The name of the contest attracted my attention. Sydney Taylor was author of the All-of-a-Kind Family books about a Jewish family living on New York's lower East Side. My daughter had loved those books. I believe she organized a dramatization of the story in her early elementary school classroom.
What made this competition priceless for me was that the judges sent to entrants their observations about the stories--the strengths and the weaknesses. The first opinion I read: "Bad title." Since the title at that time was The Chicken-Cheater, Duck Disasters (2), and the Rocky Road to Freedom, I couldn't disagree.
Then someone wrote: "Both boys and girls should like this but it might be too old-fashioned."
"Would like to see more creative chapter-titles." Hmmm...do I need chapter titles? was my reaction to that and out they went! Someone else thought a glossary for Yiddish terms was needed, which was definitely a good idea. I added one.
The compliments kept me from giving up on this book:
- "Writing is simple, clear, well-organized."
- "Writing is superior."
- "Characters are realistic and appealing."
- "Sweet simple story about a family settling in America. Subject matter is very creative."
- "The Jewish content, while present, is not dominant in this story. [the reviewer] has some reservations about giving the award to this book when other entrants of equal caliber present stronger Jewish themes." [This comment is a mixture of positive and negative but conveys that I was a contender, which made me very happy.]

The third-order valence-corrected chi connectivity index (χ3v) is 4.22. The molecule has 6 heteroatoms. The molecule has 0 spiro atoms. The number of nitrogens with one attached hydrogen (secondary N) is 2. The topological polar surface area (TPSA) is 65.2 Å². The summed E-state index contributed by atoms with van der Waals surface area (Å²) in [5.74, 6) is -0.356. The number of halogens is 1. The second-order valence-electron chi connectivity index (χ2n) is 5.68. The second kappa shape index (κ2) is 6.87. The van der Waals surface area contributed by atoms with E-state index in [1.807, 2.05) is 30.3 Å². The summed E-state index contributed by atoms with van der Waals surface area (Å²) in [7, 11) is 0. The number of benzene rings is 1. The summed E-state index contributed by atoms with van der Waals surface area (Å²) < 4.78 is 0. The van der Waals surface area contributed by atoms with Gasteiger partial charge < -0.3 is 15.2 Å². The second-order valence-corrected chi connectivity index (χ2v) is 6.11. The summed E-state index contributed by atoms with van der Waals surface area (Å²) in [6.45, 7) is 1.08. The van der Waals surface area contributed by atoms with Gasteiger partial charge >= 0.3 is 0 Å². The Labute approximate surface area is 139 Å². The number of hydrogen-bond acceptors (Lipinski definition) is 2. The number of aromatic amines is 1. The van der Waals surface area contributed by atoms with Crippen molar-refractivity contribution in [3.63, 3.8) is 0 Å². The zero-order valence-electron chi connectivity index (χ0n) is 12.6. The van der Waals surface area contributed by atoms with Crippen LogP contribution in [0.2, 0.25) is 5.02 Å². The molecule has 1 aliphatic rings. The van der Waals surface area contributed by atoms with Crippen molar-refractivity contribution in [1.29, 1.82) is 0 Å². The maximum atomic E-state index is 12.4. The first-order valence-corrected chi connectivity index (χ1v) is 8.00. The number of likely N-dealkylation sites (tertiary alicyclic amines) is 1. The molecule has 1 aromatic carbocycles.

- "Nice storyline with different problems and great solutions. Author did a great job integrating the themes of immigration, making friendships and dealing with being different, as well as the farm story."
Not winning truly didn't bother me. I hadn't expected to. The experience was as valuable as a semester's course--perhaps more, as it was specific to this work.
As one judge noted, the story was old-fashioned. More than one editor replied to my submission of this story something like: "strong writing but not for our list." I guessed that their list would welcome a dystopian young adult series that would sell a ton of copies. Duck Dreams wasn't that which is what made me turn to self-publishing. Never made a better decision, I think.